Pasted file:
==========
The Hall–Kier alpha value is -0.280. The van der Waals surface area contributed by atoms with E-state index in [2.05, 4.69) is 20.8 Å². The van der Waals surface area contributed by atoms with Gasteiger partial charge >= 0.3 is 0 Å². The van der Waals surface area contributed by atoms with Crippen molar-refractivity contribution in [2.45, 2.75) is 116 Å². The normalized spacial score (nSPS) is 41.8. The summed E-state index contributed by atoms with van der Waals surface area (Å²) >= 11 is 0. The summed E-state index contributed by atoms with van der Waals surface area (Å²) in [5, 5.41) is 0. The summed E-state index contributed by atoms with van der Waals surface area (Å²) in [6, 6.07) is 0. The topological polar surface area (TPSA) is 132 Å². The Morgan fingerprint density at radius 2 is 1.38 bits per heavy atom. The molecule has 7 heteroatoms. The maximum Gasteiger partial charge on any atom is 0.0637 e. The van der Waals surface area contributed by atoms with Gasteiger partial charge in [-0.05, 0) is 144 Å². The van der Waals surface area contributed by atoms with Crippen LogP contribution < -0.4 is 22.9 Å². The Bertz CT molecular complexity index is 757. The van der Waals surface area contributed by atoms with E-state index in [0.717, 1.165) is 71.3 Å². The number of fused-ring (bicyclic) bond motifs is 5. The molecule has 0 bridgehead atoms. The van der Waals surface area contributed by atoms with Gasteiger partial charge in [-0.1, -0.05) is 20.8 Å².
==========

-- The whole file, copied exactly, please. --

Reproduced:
The Hall–Kier alpha value is -0.280. The van der Waals surface area contributed by atoms with E-state index in [2.05, 4.69) is 20.8 Å². The van der Waals surface area contributed by atoms with Gasteiger partial charge >= 0.3 is 0 Å². The van der Waals surface area contributed by atoms with Crippen molar-refractivity contribution in [2.45, 2.75) is 116 Å². The normalized spacial score (nSPS) is 41.8. The summed E-state index contributed by atoms with van der Waals surface area (Å²) >= 11 is 0. The summed E-state index contributed by atoms with van der Waals surface area (Å²) in [5, 5.41) is 0. The summed E-state index contributed by atoms with van der Waals surface area (Å²) in [6, 6.07) is 0. The topological polar surface area (TPSA) is 132 Å². The Morgan fingerprint density at radius 2 is 1.38 bits per heavy atom. The molecule has 7 heteroatoms. The maximum Gasteiger partial charge on any atom is 0.0637 e. The van der Waals surface area contributed by atoms with Gasteiger partial charge in [-0.05, 0) is 144 Å². The van der Waals surface area contributed by atoms with Crippen LogP contribution < -0.4 is 22.9 Å². The Bertz CT molecular complexity index is 757. The van der Waals surface area contributed by atoms with E-state index in [0.717, 1.165) is 71.3 Å². The number of fused-ring (bicyclic) bond motifs is 5. The molecule has 0 bridgehead atoms. The van der Waals surface area contributed by atoms with Gasteiger partial charge in [-0.1, -0.05) is 20.8 Å².